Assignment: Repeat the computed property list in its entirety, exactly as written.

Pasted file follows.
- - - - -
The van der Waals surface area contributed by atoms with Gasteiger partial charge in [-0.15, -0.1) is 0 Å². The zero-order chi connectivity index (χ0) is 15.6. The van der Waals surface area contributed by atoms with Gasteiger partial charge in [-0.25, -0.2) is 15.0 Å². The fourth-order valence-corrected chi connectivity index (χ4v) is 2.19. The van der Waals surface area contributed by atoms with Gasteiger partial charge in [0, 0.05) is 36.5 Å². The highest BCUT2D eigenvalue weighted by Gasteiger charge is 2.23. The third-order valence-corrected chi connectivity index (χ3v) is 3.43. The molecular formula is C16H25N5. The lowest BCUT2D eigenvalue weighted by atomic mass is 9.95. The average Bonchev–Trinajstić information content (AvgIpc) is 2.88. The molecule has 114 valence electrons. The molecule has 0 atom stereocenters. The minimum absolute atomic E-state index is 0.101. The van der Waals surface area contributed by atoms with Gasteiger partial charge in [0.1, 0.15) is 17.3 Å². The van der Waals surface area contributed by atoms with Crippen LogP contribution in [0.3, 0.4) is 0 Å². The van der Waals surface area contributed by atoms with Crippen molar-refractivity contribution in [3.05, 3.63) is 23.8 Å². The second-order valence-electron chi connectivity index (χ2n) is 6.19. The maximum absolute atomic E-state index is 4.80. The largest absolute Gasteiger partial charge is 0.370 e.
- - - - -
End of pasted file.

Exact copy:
The van der Waals surface area contributed by atoms with Gasteiger partial charge in [-0.15, -0.1) is 0 Å². The zero-order chi connectivity index (χ0) is 15.6. The van der Waals surface area contributed by atoms with Gasteiger partial charge in [-0.25, -0.2) is 15.0 Å². The fourth-order valence-corrected chi connectivity index (χ4v) is 2.19. The van der Waals surface area contributed by atoms with Gasteiger partial charge in [0, 0.05) is 36.5 Å². The highest BCUT2D eigenvalue weighted by Gasteiger charge is 2.23. The third-order valence-corrected chi connectivity index (χ3v) is 3.43. The molecular formula is C16H25N5. The lowest BCUT2D eigenvalue weighted by atomic mass is 9.95. The average Bonchev–Trinajstić information content (AvgIpc) is 2.88. The molecule has 114 valence electrons. The molecule has 0 atom stereocenters. The minimum absolute atomic E-state index is 0.101. The van der Waals surface area contributed by atoms with Gasteiger partial charge in [0.1, 0.15) is 17.3 Å². The van der Waals surface area contributed by atoms with Crippen LogP contribution in [0.3, 0.4) is 0 Å². The van der Waals surface area contributed by atoms with Crippen molar-refractivity contribution in [3.05, 3.63) is 23.8 Å². The second-order valence-electron chi connectivity index (χ2n) is 6.19. The maximum absolute atomic E-state index is 4.80. The largest absolute Gasteiger partial charge is 0.370 e.